In 5th grade, there was a girl who didn’t mind boys touching her. She was quickly isolated and soon had no friends that would associate with her. None of the acts were explicit, but there was a judgement of, “How dare you have normal sexual curiosities while going through puberty?!”

In 6th grade, another girl who grew fairly large breasts for her age was lectured publicly for her shirt being too small and shorts too short. I later overheard this teacher calling her “fast” to another part of the faculty.

7th grade, the captain of the cheer leading team was relentlessly called a hoe. Relentlessly. The rumors about her were outrageous.

See, black girls aren’t allowed to so much as even have a sexual thought or we’ll pay the price for it. Little things like this may seem insignificant, but they contribute to much bigger societal issues. They contribute to rape culture and ultimately lead to black women having little to no protection from abuse.

If black women don’t abide by respectability politics, then we are to blame. It’s why grown men are allowed to prey on teenagers and walk away unscathed. It’s why grown men are able to do this publicly even after countless testimonies of him being a pedophile. It’s why a police officer targeted poor black women because he just knew that nobody would protect or believe them. It’s why a serial killer who targeted black sex workers got away with it for decades because the LAPD never alerted the communities where the murders took place.

The aggressive judgement starts early. When we project respectability politics on little black girls, they grow into women who are ashamed before they’ve even done anything. They grow in women who are silent when they’re attacked. They grow into women who are abused and don’t report it because who will hear them anyway? Some grow into women who can only scream in rage because she knows that’s the only time people will pay attention.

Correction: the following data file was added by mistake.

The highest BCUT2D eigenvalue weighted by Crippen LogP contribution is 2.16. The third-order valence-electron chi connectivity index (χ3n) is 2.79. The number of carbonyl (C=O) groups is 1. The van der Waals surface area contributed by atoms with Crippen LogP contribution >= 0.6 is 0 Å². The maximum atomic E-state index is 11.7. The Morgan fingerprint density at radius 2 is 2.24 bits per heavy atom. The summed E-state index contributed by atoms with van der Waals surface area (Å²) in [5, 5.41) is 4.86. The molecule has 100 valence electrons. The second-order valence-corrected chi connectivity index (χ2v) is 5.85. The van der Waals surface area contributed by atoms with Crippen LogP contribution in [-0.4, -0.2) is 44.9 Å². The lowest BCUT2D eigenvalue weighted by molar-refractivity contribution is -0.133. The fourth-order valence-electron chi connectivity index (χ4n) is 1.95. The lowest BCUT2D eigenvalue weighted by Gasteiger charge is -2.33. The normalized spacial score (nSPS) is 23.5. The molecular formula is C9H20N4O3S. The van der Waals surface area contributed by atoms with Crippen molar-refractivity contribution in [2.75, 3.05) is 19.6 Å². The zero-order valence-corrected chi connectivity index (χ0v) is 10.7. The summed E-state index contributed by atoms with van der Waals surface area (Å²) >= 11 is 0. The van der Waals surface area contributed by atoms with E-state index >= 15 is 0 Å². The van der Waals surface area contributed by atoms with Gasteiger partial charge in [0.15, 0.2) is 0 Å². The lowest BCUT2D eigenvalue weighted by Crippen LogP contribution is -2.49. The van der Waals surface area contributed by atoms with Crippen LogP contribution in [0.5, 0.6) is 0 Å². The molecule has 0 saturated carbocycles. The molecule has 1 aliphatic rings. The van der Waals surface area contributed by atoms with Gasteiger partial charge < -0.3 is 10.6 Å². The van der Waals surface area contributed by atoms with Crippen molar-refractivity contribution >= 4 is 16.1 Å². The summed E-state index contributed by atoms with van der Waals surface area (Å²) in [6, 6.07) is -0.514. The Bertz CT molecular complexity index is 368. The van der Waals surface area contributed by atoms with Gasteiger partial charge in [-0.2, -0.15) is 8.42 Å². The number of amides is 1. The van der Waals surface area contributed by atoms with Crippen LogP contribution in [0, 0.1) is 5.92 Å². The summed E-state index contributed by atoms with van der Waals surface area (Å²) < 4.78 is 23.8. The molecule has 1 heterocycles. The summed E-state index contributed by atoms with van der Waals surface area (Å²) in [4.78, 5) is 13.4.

This is why nobody is allowed to use the word “fast” to describe my future daughter. “Grown” and any other synonyms are also out of the question. My daughter will be allowed to have a childhood as long as I can help it. She will be allowed to ask me questions about sex without being shamed or threatened away from it. She will be called an innocent princess because these are words that black girls rarely get to hear.

My future son will be taught to respect women under all circumstances. He will be taught that basic human respect is not conditional. That a woman does not need to bend to respectability politics to gain respect for her humanity. He will be taught to defend his sister if she’s under attack.

It may be asking for too much, but let’s erase “fast” and “grown” as words used against black girls. Don’t shoot these words at little girls like arrows. Call them curious. Call them inquisitive, as they only need their questions answered. Call them a beautiful princess and teach them to defend themselves in the event that no one is there to do it for her.